Practice is the main ingredient in producing an effective rabbit dog.
"Although each dog has his own characteristics, the only thing that makes ’em is getting ’em outside, running ’em and hunting ’em," Kidd said.
"If you can get two hunting seasons under a dog, you’ll get ’em broke off deer. It takes two good seasons of finding lots of rabbits, and then they’ll start to feel pretty comfortable when you turn ’em out."
Kidd added that one other condition helps produce an outstanding bunny tracker — a practice pen.
"When they get between three and four months old, we turn ’em out in a running pen with older dogs," he said.
A running pen is an area of several acres with good rabbit habitat, enclosed by an impenetrable fence to keep the bunnies in and predators, such as foxes and coyotes out. The owners release box-trapped wild rabbits, and the pens supply a good training ground, especially for young dogs.
"The young dogs will start staying around the older dogs and get to running rabbits with them," Kidd said. "We slowly introduce them to the place."
If the dogs have picked up quickly on how to sniff, trail and bawl at a rabbit, they may be ready to release in a real hunting scenario very early.
"If they’re doing good at four months, we’ve hunted with a pack as young as seven months old," Kidd said. "If they’re a bunch of good dogs, they’ll pick up trailin’ rabbits in a hurry, but you have to work with ’em.
"Once they catch on, it’s like turning a light switch on. Once they get the full idea of what they’re supposed to do, they’re gone with it."
Master beagle trainer Langdon calls this approach "getting set on rabbits."
"You just take a dog out of (a pen) and put it with two older dogs at first, and pretty soon, he’ll learn what to do," he said.
Beagles have several problems to overcome in learning how to put a rabbit on the run, then staying with the jumped rabbit.
• Staying on the trail. First, anyplace where there’s one rabbit, there’ll be others. They move around almost constantly, so trails get crossed and intercrossed by several rabbits.
A good rabbit beagle will be able to distinguish the "hot" track of a jumped rabbit versus the scent of an older trail. If the lead dog pursues the old trail, he’ll be on a fruitless chase that won’t push a rabbit past a hunter.
"You always want a beagle to push a hot rabbit trail, not a cold one," Kidd said.
Technically, the term is "line control" — that is, a beagle or beagles "hold the line" of a hot rabbit trail and won’t become distracted by deer tracts or older bunny trails.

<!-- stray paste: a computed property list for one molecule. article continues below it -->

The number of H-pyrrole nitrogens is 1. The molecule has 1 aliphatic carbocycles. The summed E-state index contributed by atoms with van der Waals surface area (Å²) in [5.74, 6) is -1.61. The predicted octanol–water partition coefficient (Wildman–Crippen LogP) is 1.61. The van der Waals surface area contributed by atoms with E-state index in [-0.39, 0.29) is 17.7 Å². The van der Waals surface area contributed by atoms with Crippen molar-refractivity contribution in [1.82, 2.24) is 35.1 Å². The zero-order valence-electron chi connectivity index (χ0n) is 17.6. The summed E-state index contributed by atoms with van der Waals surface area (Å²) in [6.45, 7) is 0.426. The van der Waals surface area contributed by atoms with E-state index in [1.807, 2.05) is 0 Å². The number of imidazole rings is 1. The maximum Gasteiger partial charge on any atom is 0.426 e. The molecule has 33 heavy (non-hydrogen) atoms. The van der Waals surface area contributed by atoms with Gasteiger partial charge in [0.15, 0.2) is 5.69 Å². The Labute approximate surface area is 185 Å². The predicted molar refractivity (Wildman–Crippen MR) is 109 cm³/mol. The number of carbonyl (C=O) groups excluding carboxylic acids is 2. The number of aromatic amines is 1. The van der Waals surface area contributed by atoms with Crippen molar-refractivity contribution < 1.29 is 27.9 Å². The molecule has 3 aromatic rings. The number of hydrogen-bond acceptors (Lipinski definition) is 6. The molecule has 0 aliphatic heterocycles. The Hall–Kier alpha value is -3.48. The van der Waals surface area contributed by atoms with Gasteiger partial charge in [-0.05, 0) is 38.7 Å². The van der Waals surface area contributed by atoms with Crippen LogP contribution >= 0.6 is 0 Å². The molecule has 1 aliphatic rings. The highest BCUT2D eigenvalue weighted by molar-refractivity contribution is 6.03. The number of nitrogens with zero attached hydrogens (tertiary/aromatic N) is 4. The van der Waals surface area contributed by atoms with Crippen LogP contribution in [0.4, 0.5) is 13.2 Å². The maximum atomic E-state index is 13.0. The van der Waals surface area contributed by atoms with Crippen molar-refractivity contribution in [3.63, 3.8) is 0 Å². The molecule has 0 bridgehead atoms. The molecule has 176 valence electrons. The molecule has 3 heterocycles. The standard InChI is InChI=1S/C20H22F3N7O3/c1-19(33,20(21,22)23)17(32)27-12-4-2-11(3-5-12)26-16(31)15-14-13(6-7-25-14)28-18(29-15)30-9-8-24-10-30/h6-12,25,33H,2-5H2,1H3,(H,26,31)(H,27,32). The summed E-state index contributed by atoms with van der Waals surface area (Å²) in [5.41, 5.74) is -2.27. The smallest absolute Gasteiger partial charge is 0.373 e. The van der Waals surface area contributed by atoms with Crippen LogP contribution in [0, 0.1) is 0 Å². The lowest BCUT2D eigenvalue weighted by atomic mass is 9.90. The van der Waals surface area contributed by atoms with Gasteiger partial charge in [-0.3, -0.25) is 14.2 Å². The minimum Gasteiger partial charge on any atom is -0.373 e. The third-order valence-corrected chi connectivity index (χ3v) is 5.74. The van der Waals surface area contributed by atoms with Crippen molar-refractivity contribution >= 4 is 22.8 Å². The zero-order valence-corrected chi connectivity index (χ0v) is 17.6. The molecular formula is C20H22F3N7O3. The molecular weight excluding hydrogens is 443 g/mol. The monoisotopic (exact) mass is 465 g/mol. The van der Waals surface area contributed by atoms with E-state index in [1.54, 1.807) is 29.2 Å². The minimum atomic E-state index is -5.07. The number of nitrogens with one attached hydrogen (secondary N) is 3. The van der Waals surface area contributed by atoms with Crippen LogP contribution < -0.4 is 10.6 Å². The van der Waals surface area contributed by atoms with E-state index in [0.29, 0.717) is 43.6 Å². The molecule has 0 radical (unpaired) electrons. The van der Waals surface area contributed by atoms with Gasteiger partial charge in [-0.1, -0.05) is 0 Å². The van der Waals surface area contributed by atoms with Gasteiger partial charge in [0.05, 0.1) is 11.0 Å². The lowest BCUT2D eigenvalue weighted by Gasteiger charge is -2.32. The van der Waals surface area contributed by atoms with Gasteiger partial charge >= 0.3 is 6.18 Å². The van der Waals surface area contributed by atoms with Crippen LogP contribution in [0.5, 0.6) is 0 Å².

• Figuring out rabbit tricks.
A favorite technique of an older, wiser rabbit is to "double back" on a trail if it’s able to put some distance between itself and the beagles. It then runs in the same path, only back toward the dogs, then makes a giant leap to the side and sits perfectly still while the pack of beagles races past its hiding place. When the dogs come to the end of the hot trail several yards away and begin to mill around — and this is evident because they’ll only bark now and then in frustration — the rabbit will bound away in another direction.
Beagles learn to solve this problem in a running pen by circling until they pick up the trail where the cottontail sat while they passed. At a field trial, when a beagle circles and rediscovers a bunny’s trail, a judge will put a "check" on his scoresheet. Handlers call a beagle that’s good at finding a lost trail a "check dog."
If beagles chase a swamp rabbit (often called canecutters or bluetails), the rabbit’s first avoidance measure is to head for water. In that case, the dogs often will lose the scent trail because most beagles are reluctant to cross a creek or bigger stream — unless they’ve learned to do that in a pen.
But Langdon said it’s not necessary to have beagles that will meet these criteria absolutely before he takes them hunting.
"I’ve had dogs that were good, but not good enough for field trials," he said. "They would run over the line, but you could kill a lot of rabbits with them."
"Some dogs have stronger noses than others," Kidd said. "Some will pick up a rabbit’s trail and you might start training them a little earlier than other dogs. They won’t bark until other dogs bark.
"Often these dogs you won’t hear when (the pack) loses a rabbit’s trail. They’ll start barking again when the check dog picks up the trail and he starts barking. Then the others will chime in, and they’ll get on the trail again."